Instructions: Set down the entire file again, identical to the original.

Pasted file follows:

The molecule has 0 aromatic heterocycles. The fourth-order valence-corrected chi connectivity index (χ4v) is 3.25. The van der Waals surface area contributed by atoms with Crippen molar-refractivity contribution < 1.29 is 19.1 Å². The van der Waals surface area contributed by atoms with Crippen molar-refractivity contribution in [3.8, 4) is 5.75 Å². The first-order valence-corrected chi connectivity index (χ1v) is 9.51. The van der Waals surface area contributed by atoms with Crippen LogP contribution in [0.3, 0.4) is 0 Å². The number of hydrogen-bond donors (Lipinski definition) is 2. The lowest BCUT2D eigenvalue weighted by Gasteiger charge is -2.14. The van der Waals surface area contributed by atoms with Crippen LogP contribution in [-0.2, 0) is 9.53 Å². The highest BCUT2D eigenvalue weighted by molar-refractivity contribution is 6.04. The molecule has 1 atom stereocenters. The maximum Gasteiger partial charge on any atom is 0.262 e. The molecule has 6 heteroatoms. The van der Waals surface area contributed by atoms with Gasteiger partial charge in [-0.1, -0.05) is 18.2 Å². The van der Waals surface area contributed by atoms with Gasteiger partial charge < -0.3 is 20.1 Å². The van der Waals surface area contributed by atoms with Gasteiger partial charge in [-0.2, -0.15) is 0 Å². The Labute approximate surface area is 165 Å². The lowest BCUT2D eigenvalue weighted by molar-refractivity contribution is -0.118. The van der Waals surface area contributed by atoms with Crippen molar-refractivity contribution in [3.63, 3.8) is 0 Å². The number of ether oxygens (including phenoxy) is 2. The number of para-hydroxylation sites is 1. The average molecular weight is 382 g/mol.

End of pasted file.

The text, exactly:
The molecule has 0 aromatic heterocycles. The fourth-order valence-corrected chi connectivity index (χ4v) is 3.25. The van der Waals surface area contributed by atoms with Crippen molar-refractivity contribution < 1.29 is 19.1 Å². The van der Waals surface area contributed by atoms with Crippen molar-refractivity contribution in [3.8, 4) is 5.75 Å². The first-order valence-corrected chi connectivity index (χ1v) is 9.51. The van der Waals surface area contributed by atoms with Crippen LogP contribution in [0.3, 0.4) is 0 Å². The number of hydrogen-bond donors (Lipinski definition) is 2. The lowest BCUT2D eigenvalue weighted by Gasteiger charge is -2.14. The van der Waals surface area contributed by atoms with Crippen LogP contribution in [-0.2, 0) is 9.53 Å². The highest BCUT2D eigenvalue weighted by molar-refractivity contribution is 6.04. The molecule has 1 atom stereocenters. The maximum Gasteiger partial charge on any atom is 0.262 e. The molecule has 6 heteroatoms. The van der Waals surface area contributed by atoms with Gasteiger partial charge in [-0.1, -0.05) is 18.2 Å². The van der Waals surface area contributed by atoms with Gasteiger partial charge < -0.3 is 20.1 Å². The van der Waals surface area contributed by atoms with Gasteiger partial charge in [-0.2, -0.15) is 0 Å². The Labute approximate surface area is 165 Å². The lowest BCUT2D eigenvalue weighted by molar-refractivity contribution is -0.118. The van der Waals surface area contributed by atoms with Crippen molar-refractivity contribution in [3.63, 3.8) is 0 Å². The number of ether oxygens (including phenoxy) is 2. The number of para-hydroxylation sites is 1. The average molecular weight is 382 g/mol.